Practically, the difference between 86% and 92% on first serves won isn't important (in words, both are winning almost all their first serve points). But the difference between 82% and 56% is (in words, Sampras is winning almost all his second serve points, but has chances against Becker's second serve)

This is helped by Becker serving 6 double faults to Sampras' 1, but even without doubles, Sampras has a healthy edge in second serve points won (85% to 67%)

Note Becker serve-volleying off second serve 12/29 points or 41% of the time. He wins 75% of these, so when staying back off second serves, he wins 11/18 (sans double faults) at 61%. Even excluding the doubles, Sampras is coming up ahead comfortably on second serve numbers

Sampras only serve-volleys once of second serve so he's always on the baseline for these points. I think its fair to say Sampras was significantly the better player baseline to baseline.... there's so little of it going on that it wouldn't necessarily have mattered and it certainly didn't decide the outcome. Just noting it

Sampras gains his only break point 5th game, 2nd set, on the back of less than good play from Becker. First he double faults, then fails to putaway a FH at net (allowing Sampras to hit a FH dtl pass winner) and lastly, makes a FHV UE being cute and going for an inside-out winner. 30-40 down, Becker's next 3 serves are unreturned, including 2 aces

Becker's only break chance is also set point for the second set. He earns his more than Sampras had to. There's a double fault, but the other 2 points Becker wins are highlights reel stuff. The first is a stunning, running BH dtl passing winner. The second, he rushes forward to a good low drop volley by Sampras and scoops it wide of the still at net Pete to force a volleying error

Break point down, Sampras misses his first serve and the 2 get into a baseline rally. A good slightly running FH cc from Sampras forces an error from Becker, to a ball that was makeable. Becker doesn't quit though and manufactures a low percentage return-approach to pressure Sampras, who is up to making a strong BH cc pass. Becker can only dive to knock the ball of to the side

Becker was the more creative player. A few times, he tries edging forward from the baseline as Sampras is at net (1 of FHV FEs is not a net point and a product of such a play), return-approaches a couple of times (and tries to one other time), runs around a BH to hit a FH return. Occasionally comes in from rallying (8 non-S/V approaches to Sampras' 2). Small potatoes in the context of the match.... but Sampras does none of these things. His play is more mechanical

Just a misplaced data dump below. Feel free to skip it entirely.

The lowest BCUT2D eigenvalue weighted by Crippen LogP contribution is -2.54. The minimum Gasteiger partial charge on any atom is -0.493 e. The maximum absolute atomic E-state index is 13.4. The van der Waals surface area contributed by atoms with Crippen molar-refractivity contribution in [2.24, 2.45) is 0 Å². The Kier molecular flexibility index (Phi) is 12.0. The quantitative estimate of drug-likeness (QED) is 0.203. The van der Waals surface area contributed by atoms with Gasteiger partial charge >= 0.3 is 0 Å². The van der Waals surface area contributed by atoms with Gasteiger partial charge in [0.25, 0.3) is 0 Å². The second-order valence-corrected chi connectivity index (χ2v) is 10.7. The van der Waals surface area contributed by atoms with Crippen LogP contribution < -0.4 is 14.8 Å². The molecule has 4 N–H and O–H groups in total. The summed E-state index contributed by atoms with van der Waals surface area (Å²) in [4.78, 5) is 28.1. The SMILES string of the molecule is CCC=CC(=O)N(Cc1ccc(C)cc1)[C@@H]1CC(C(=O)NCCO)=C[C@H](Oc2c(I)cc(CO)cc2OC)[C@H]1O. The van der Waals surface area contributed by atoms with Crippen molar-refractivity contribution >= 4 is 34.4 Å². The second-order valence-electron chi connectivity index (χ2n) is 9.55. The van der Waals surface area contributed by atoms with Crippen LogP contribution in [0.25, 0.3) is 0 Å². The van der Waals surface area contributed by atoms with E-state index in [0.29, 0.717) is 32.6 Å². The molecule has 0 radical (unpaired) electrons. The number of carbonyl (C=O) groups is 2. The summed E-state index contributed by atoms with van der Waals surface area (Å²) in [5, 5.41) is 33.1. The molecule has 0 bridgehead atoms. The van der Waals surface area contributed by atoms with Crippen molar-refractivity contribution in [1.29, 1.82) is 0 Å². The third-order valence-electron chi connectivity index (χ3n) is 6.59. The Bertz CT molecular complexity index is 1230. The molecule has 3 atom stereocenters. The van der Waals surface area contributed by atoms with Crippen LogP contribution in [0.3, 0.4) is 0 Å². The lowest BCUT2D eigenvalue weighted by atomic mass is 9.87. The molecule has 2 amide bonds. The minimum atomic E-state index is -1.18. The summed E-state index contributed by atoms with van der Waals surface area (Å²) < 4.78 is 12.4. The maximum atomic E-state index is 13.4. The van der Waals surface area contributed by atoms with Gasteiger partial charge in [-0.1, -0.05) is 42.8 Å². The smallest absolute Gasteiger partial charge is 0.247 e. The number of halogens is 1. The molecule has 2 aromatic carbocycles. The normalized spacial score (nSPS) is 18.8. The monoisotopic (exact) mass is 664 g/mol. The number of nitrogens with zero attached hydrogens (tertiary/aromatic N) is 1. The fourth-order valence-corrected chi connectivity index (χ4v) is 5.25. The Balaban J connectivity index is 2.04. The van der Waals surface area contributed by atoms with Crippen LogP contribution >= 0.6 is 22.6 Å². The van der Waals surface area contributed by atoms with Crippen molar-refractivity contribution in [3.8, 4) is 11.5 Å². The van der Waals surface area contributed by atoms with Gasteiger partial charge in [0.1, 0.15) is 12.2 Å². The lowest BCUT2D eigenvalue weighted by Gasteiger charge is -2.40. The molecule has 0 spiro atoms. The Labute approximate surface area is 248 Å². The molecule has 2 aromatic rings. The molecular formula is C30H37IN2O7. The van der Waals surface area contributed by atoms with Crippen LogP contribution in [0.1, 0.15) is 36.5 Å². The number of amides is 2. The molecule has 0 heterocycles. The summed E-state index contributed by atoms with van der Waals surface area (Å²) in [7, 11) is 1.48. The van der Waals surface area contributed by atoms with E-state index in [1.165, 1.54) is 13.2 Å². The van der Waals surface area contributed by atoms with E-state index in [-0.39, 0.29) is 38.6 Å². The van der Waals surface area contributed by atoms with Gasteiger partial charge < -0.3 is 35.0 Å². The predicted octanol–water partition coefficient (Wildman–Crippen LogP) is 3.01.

A quick word if obvious word on serving. Its powerful stuff from both guys. I'd say more than 1/2 both players second serves were strong enough as to have return errors they drew be marked forced, even when the server was staying back. There are no easy returns at all. Again, Becker is the more daring player on return... he makes a couple of errors going for big returns off second serves

In first set tiebreak, Sampras gets an early mini-break when Becker misses an attacking FH inside-out, consolidates it under pressure by BH cc passing Becker on a second serve points and gains another mini when Becker double faults. Becker pulls 1 back with a lucky, weak return that lands as to give Sampras an awkward FH at net... but the 1 mini-break is enough as Sampras wraps up with an ace

In second tiebreak, Becker opens with a double. The second point turns out to be the key one. Its a second serve from Sampras and Becker outplays him from the back, takes the net from a strong approach and with Sampras well out of court, hits an excellent low drop volley (against a very good Sampras pass attempt from an awkward position). Its the kind of ball many players wouldn't bother trying to chase down, and Sampras is a king for that type of thing.... but its 1992 and he hadn't yet gone full-on always-saving-energy mode. Fast as can, Sampras barely reaches the ball and gets a BH on it. The ball lands on the top of the net... rolls over and dies on the other side, leaving a still at net Becker at a loss. Lucky, but fortune shining on a worthy effort. Later, Becker doubles again